R-Baclofen Reverses Cognitive Deficits and Improves Social Interactions in Two Lines of 16p11.2 Deletion Mice

Laura J. Stoppel, Tatiana M. Kazdoba, Melanie D. Schaffler, Anthony R. Preza, Arnold Heynen, Jacqueline Crawley, Mark F. Bear

Research output: Contribution to journalArticlepeer-review

38 Scopus citations


Human chromosome 16p11.2 microdeletion is among the most common gene copy number variations (CNVs) known to confer risk for intellectual disability (ID) and autism spectrum disorder (ASD) and affects an estimated 3 in 10 000 people. Caused by a single copy deletion of ∼27 genes, 16p11.2 microdeletion syndrome is characterized by ID, impaired language, communication and socialization skills, and ASD. Studies in animal models where a single copy of the syntenic 16p11.2 region has been deleted have revealed morphological, behavioral, and electrophysiological abnormalities. Previous studies suggested the possibility of some overlap in the mechanisms of pathophysiology in 16p11.2 microdeletion syndrome and fragile X syndrome. Improvements in fragile X phenotypes have been observed following chronic treatment with R-baclofen, a selective agonist of GABA B receptors. We were therefore motivated to investigate the effects of chronic oral R-baclofen administration in two independently generated mouse models of 16p11.2 microdeletion syndrome. In studies performed across two independent laboratories, we found that chronic activation of GABA B receptors improved performance on a series of cognitive and social tasks known to be impaired in two different 16p11.2 deletion mouse models. Our findings suggest that R-baclofen may have clinical utility for some of the core symptoms of human 16p11.2 microdeletion syndrome.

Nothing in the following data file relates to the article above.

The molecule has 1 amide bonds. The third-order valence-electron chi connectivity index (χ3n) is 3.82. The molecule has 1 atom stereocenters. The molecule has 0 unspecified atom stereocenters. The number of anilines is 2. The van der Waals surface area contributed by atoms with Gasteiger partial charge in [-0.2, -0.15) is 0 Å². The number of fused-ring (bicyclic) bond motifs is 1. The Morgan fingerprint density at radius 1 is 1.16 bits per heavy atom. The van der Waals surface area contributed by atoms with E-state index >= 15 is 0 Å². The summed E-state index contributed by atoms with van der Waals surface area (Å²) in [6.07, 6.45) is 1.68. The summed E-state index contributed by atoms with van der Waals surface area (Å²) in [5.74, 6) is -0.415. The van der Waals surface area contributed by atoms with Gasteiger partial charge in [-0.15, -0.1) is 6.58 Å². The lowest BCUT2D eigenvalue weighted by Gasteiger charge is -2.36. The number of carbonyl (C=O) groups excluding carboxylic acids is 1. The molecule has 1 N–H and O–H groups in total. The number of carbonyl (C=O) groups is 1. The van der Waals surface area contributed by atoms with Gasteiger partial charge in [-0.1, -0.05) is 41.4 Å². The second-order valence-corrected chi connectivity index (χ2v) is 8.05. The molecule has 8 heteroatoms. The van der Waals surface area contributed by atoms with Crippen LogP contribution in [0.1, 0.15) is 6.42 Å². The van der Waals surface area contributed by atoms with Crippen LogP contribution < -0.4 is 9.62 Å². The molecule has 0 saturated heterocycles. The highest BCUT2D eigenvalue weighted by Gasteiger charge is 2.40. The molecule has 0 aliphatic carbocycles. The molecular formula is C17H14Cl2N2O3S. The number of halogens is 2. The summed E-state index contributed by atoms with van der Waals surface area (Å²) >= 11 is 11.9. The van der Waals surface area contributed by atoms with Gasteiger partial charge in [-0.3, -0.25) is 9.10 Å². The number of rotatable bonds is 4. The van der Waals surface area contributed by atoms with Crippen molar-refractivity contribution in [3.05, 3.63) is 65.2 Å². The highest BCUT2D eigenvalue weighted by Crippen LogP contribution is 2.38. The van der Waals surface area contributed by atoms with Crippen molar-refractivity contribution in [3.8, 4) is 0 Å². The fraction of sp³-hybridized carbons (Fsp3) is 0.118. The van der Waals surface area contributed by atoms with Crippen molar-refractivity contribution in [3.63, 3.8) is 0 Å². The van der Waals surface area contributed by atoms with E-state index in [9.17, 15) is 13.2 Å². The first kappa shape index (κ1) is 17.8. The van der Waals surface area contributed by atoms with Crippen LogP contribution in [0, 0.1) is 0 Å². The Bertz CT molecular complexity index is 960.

Original languageEnglish (US)
Pages (from-to)513-524
Number of pages12
Issue number3
StatePublished - Feb 1 2018

ASJC Scopus subject areas

  • Pharmacology
  • Psychiatry and Mental health


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